And he sees no end in sight.
As with 2008, the emergency support is supposed to be temporary, but there’s less belief that this is even ostensibly true this time around. There will be a lot of howling over the irony: Trump when he ran for president in 2016 said then-Fed chief Janet Yellen should be “ashamed” of creating a “false stock market” for Barack Obama. Our future will be a parody of the Yellen economy.
Short-term loans to make payroll and keep tenants in storefronts are only a part of the rescue. The coronavirus emergency is probably temporary. The bailout looks like forever.
The Epidemic Response Committee, a special parliamentary select committee created to consider the Government's response to the COVID-19 pandemic, held its first meeting on Tuesday. As I write the second meeting is underway and can be viewed here.
In the first meeting Otago University Professor David Skegg, an epidemiologist, shared some sobering views, as the NZ Herald reports.
Skegg said that the testing had been skewed to symptomatic people who have been overseas or were in close contact with a confirmed case, and was therefore a poor indication of community transmission.
Bloomfield has said that about 10 people, or 2 per cent of all cases, were due to community transmission, but Skegg said that was "very misleading".
"Every time the public are told only 2 per cent of the cases appear to involve community spread - it's meaningless.
"You only get tested if you come from overseas or if there are epidemiological reasons to suspect the person might be infected."
That strict criteria meant that there was probably a "far higher" number of actual cases than the 647 confirmed and probable cases to date, he said.
Wider community surveillance testing needed to be done, he said.
"Have we got 500 undiagnosed cases out there or do we have several thousand? We don't know."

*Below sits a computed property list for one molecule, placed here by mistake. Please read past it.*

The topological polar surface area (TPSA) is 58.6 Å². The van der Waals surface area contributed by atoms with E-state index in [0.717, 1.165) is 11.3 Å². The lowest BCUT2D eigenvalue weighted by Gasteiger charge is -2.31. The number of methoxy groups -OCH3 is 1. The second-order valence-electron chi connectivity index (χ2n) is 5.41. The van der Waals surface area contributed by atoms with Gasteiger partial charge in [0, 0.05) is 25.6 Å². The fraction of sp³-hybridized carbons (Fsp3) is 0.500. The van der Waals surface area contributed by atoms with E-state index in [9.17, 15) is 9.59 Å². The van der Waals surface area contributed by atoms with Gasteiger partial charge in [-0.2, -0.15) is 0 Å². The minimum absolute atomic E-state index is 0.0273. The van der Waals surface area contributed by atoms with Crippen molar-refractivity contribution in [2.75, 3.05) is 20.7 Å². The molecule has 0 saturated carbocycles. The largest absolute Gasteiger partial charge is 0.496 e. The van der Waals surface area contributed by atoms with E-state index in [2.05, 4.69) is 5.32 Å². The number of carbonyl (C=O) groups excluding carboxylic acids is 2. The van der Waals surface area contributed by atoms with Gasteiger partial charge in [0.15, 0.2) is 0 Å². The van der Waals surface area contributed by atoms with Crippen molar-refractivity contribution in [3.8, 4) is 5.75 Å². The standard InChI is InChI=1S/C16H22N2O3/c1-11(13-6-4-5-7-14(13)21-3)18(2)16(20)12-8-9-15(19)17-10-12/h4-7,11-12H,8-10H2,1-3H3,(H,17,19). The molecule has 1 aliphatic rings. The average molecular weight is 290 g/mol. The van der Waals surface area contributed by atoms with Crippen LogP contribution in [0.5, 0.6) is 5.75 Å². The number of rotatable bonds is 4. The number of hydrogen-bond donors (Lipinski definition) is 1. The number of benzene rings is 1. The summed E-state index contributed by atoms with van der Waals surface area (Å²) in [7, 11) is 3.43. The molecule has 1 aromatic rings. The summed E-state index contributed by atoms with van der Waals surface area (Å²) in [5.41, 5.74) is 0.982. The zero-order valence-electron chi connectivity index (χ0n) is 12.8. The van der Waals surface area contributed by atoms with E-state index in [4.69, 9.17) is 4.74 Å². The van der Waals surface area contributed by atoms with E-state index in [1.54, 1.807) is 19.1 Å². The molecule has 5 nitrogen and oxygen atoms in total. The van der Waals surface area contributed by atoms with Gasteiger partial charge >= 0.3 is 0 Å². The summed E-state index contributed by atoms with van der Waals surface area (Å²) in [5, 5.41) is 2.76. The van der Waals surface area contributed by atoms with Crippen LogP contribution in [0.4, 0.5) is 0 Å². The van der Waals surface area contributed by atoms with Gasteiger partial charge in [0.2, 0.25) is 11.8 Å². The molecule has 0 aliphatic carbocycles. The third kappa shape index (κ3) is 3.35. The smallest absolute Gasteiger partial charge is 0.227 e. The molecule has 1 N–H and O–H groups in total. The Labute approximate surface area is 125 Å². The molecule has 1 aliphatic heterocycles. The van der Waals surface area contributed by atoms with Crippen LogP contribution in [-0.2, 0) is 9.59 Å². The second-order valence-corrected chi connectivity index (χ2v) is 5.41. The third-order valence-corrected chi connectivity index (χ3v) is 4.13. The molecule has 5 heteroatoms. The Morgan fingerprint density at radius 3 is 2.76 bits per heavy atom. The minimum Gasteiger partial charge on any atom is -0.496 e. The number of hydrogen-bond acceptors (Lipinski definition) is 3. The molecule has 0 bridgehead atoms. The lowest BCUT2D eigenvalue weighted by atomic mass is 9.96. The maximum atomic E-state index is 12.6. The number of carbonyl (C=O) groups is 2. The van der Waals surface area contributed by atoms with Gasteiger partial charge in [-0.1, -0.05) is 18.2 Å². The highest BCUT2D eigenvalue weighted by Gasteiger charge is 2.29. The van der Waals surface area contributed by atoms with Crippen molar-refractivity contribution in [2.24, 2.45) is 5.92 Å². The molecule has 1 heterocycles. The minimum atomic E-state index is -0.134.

The Ministry of Health on Tuesday said over the last seven days the average daily test number was 1777. Prime Minister Jacinda Ardern said the Government had broadened guidelines around Covid-19 testing allowing for more people to be tested.
The International Consortium of Investigative Journalists t(ICIJ) takes a look at what impact COVID-19 might have in Africa, where most countries aren't well equipped to fight it. This is done through the lens of ICIJ partner journalists in Senegal, Sierra Leone and Zimbabwe.
Sierra Leone is still struggling to recover from the Ebola epidemic, which killed more than 3,500 people in 2014 and 2015. And Zimbabwe sounds especially badly prepared.
Zimbabwe is in worse shape, said Chitagu, a reporter with Newsday. “Our health system is in shambles,” he said. “The country’s first isolation center in [the capital] Harare, does not have a ventilator, oxygen, running water or even a working socket.”
Nurses don’t have protective clothing, Chitagu said. Hospitals don’t have drugs. “If there are a lot of people diagnosed with the disease, our hospitals will be overwhelmed,” he said.
5) Going above and beyond the call of duty.
Parents of young children will have heard the extremely irritating 'Baby Shark' children's song. And many of the rest of you have probably not been able to escape it, even if you've tried. Thus I am reasonably happy not to be stuck in Andorra during the COVID-19 pandemic...
Police in Andorra.— Rex Chapman (@RexChapman) March 31, 2020
Keeping children entertained during the Coronavirus lockdown by performing “Baby Shark”.
THIS is the Twitter content I’m here for... pic.twitter.com/zdpeB20rd9